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There are several things which should be considered when purchasing twin bedding, ranging from the pattern on the bedding to the thread count. As with any purchase, sitting down to think out needs before shopping can be a good idea, as a clearly delineated list of needs will make shopping quicker and easier.
The first concern is the size of the twin bed. Twin beds come in standard and extra-long sizes, with extra-long twin beds requiring bedding which is a bit longer. If you are not certain about the bed size, measure it and take the measurements to the store so that you can compare them against the measurements listed on the bedding. While purchasing extra-long bedding for a regular twin is not the end of the world, regular bedding will not fit on an extra-long. Before buying bedding for a college dormitory, boarding school, or similar facility, it can be wise to call to confirm the bed size.
After the size of the bed, another issue is what kind of bedding needs to be purchased. If the only things that are needed are sheets and pillowcases, a sheet set may be the best solution, as it provides a neat package of top and bottom sheets with matching pillowcases. If additional blankets or comforters are needed, these items can be purchased separately, but it's also possible to buy a “bed in a bag” which includes a sheet set and matching comforter. Additional bed furnishings like throws and dust ruffles may also be worthy of consideration.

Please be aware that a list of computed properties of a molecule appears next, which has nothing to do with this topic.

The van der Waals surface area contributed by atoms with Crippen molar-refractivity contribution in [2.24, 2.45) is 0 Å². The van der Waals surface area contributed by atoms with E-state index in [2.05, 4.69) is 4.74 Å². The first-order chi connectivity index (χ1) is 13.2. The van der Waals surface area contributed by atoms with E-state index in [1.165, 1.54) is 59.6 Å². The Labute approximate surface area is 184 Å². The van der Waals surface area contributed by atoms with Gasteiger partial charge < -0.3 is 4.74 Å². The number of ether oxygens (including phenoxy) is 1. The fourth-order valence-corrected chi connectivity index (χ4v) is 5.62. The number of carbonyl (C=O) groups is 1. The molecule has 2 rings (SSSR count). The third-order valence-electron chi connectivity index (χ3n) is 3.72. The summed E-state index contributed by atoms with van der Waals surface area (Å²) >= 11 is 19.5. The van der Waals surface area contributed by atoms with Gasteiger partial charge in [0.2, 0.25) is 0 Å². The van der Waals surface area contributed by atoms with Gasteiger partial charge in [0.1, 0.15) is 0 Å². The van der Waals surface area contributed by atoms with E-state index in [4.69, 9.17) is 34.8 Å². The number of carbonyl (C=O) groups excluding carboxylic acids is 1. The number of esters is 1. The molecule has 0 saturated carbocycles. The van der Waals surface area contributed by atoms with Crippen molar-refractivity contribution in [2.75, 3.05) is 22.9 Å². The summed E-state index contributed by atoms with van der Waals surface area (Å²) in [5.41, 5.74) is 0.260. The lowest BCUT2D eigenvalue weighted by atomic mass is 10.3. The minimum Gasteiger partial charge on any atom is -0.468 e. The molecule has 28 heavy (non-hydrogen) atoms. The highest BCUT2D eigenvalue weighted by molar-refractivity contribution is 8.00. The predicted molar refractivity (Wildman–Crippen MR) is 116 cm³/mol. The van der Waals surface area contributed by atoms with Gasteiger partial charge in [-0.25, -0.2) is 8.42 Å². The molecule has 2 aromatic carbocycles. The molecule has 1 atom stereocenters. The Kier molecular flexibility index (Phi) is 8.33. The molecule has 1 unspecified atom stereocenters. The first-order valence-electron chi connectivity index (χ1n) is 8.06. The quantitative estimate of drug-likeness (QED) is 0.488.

The choice of textile fiber is also important with twin bedding. It is possible to find cotton, linen, silk, satin, polyester, jersey knit, and flannel bedding, each with advantages and disadvantages. Polyester sheets, for example, may become scratchy, while flannel can be very insulating in cooler climates, or suffocatingly hot in warm environments. Knowing about fiber preference ahead of time can help to rule out undesirable bedding in the store.
Some people are also concerned about thread count with woven twin bedding. Thread count refers to the number of stitches in a set area of the sheet, such as a square inch sample. The higher the thread count, the denser the stitches, resulting in a very smooth, soft, and sturdy sheet. Lower thread counts tend to be cheaper, but they are also scratchier and more prone to tearing.
Thread counts can have a variety of ranges, and sometimes the best way to judge whether a thread count is good enough is just to open the package and feel the bedding to see how soft it is. Visual inspection of twin bedding can also provide information about the thread count: if the weave can be clearly seen, the thread count is low.
Finally, the color and pattern of the twin bedding should be considered. Solid colored bedding is often a good choice because it is simple and easy to coordinate with the rest of the bedroom. Especially when purchasing bedding for someone else, it can be dangerous to pick patterned bedding, as patterns which appeal to one person may be distasteful to someone else. For example, someone might be either pleased or horrified to receive sheets printed with dinosaurs, making a whimsical purchase a dicey proposition.